Pension Pain

Cross Posted at Capitol Domes

The stock market’s steep decline is a source of angst for all those whose retirement account balances have taken a nosedive.

The financial discomfort of private-sector workers is compounded by their having to bolster the pension funds (SERS and PSERS) from which retirement benefits are paid to state and public-school employees.

Whereas most private-sector employees are enrolled in a “defined contribution” (DC) pension plan — the retirement benefit of which rises and falls with the stock market — government employees participate in “defined benefit” (DB) plans that guarantee a formulaic retirement benefit based on years of employment and average salary.

The retirement benefits of state employees’ DB plans are not affected by the Dow Jones. They are funded with employee and taxpayer contributions, which are invested in the stock market. But if the SERS and PSERS portfolios underperform, more tax revenue is simply collected to straighten out the balance sheet.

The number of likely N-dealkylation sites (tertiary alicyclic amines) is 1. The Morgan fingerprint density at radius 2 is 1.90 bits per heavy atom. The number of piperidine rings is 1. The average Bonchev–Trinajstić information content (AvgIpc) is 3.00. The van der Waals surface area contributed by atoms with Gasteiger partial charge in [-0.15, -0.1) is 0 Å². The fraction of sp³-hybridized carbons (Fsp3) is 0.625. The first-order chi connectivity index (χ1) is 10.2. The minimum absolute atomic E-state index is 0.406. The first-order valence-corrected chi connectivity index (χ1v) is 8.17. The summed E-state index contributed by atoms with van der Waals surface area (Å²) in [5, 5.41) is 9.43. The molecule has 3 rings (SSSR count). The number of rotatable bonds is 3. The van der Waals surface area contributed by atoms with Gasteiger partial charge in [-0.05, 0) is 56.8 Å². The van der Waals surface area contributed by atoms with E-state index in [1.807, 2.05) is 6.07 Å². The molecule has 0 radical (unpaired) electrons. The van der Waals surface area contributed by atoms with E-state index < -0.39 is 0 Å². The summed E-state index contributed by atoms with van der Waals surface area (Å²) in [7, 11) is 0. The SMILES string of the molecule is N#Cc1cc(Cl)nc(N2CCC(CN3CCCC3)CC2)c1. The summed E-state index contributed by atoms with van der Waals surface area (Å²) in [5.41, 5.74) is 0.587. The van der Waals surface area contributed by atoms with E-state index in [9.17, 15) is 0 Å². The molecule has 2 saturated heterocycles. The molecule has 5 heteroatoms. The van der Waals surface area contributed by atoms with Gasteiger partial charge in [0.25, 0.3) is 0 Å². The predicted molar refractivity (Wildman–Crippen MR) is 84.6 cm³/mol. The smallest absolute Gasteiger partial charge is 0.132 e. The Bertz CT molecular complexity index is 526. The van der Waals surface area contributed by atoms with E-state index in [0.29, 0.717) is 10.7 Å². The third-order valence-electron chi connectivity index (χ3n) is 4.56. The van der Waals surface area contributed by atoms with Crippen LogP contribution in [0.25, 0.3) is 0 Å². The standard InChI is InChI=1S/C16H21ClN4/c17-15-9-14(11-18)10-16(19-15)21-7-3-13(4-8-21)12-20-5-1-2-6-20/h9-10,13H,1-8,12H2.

The SERS and PSERS funds are facing losses of 30-40 percent for the calendar year. In order for these funds to have enough money to pay out the promised retirement benefits for state workers, taxpayers will have to chip in a good bit more.

Well before the recent slide in the Dow, the Commonwealth Foundation reported on the forecasted financial problems for SERS and PSERS.

Rep. Scott Boyd has introduced legislation that would place new state hires into DC plans. It wouldn’t impact current DB plan enrollees and beneficiaries, but it would make future taxpayer contributions to SERS and PSERS more affordable and predictable.

Moreover, DC plans provide a long-term retirement benefit comparable to DB plans — even with market fluctuations — while not being subject to the politics inherent in the current DB plan paradigm (i.e., state unions and retiree associations constantly lobbying for a higher multiplier in the formula).

It is time state government follow the cue of the private sector and transition from DB retirement plans to DC plans.